23/7 Tass 207a
MOSCOW, July 23 (Itar-Tass) — Moscow is astonished to learn that Lithuania has made public details of a conversation between Russian ambassador to Vilnius and Lithuania’s vice minister of foreign affairs Evaldas Ignatavicius related to the situation around the release in Vienna of former KGB officer Mikhail Golovatov, Russian Foreign Ministry spokesman Alexander Lukashevich said on Friday.
“First of all, I would like to note that in line with the current diplomatic practices details of such meetings are not to be disclosed, all the more distorted,” Lukashevich said in comment of pronouncements of Lithuanian Foreign Minister Audronius Azubalis. “Motives underlying violations of such practices are quite clear.”
“As concerns comments of the words and actions of heads of Russian diplomatic missions, such things are solely within the competences of Russian leaders and the ministry of foreign affairs,” the Russian diplomat stressed. “Our ambassador to Vienna has recounted the situation quite adequately.”
On Tuesday, Lithuanian Foreign Minister Audronius Azubalis was reported as saying that “Russian diplomats are seeking to set a negative background” around Golovatov’s arrest and release in Austria.
“As a law-ruled independent state Austria take its own decisions, and European Commissioner for Justice Viviane Reding reiterated that Austria has acted legally correct in this case,” the Russian embassy said in a statement. Unlike the Lithianian side, “Russia put no political pressure on official Vienna.”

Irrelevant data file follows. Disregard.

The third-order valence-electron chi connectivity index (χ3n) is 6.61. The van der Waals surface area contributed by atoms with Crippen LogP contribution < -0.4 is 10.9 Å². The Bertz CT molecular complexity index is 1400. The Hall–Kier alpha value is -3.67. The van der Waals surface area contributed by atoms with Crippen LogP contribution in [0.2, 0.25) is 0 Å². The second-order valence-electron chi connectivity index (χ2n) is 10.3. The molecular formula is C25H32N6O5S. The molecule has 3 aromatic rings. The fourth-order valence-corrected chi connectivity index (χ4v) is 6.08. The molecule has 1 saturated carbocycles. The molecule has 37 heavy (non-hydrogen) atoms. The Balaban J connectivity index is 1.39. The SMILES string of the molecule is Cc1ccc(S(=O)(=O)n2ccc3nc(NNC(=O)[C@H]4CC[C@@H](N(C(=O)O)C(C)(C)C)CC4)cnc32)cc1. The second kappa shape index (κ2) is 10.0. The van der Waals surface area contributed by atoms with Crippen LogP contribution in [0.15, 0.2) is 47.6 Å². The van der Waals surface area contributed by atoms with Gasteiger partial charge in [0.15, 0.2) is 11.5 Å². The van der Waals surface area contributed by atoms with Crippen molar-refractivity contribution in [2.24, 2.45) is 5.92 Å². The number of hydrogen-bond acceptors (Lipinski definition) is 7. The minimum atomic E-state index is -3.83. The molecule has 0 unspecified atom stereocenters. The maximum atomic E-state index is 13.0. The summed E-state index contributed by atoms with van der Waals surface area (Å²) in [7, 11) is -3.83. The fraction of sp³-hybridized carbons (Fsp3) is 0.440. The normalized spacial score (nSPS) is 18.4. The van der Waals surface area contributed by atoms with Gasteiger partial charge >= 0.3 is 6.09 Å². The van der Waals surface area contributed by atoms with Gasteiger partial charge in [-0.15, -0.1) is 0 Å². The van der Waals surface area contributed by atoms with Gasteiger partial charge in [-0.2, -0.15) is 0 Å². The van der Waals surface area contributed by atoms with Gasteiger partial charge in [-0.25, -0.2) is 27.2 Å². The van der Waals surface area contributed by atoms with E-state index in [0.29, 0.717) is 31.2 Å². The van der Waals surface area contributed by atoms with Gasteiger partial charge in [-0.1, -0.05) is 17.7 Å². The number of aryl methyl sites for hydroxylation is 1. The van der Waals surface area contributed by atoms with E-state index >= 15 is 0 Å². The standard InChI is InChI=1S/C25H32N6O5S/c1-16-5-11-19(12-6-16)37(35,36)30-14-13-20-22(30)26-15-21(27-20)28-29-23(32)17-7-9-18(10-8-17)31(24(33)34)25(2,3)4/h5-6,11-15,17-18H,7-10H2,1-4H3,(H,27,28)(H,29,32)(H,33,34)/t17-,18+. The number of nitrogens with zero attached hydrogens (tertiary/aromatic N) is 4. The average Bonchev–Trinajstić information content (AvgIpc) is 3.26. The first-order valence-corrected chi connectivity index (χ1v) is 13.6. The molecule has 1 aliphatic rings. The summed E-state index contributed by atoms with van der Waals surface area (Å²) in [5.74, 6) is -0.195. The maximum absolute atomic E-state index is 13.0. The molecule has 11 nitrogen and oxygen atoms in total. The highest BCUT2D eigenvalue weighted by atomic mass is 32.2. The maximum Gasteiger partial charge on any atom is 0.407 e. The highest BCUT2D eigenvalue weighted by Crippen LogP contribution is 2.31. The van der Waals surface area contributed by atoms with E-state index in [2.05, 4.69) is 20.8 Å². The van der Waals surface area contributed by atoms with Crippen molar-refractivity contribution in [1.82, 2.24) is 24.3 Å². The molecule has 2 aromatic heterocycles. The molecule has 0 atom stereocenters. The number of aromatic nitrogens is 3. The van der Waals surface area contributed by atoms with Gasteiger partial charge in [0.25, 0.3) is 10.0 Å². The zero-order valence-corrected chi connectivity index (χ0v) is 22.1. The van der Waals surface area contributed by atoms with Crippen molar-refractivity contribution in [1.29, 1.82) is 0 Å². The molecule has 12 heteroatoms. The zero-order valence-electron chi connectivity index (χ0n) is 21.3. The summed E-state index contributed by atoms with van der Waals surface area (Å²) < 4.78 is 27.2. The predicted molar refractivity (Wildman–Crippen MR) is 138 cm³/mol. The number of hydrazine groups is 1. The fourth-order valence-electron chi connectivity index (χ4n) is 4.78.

Mikhail Golovatov, the former commander of the Alpha special military squad, had been wanted by Lithuania for his involvement in an attack on the Vilnius TV centre in January 1991. He was detained in Vienna but later was let to return to the homeland. Following these developments, Lithuania recalled its ambassador in Vienna for consultations and handed over a note of protest.
Lithuania’s law enforces say that Golovatov led an operation to crush pro-opposition journalists January 13, 1991 in a Vilnius TV tower, during which 14 people died. Lithuania issued an EU detention order, but Austria, where the man arrived, refused to arrest him over questions to the Lithuanian arrest warrant. To avoid further problems, Golovatov opted to return home.
Russian ambassador to Austria Sergei Nechayev said then that the Austrian authorities “have demonstrated high professionalism and lack of bias and have not let their country be involved in filthy political intrigues of dishonest politician from a third country seeking to earn political capital though settling old scores with their own history.”
When asked whether Russia has put pressure on Vienna, Nechanyev said, “Russia never uses such methods in principle, the more so if it concerns a friendly country.”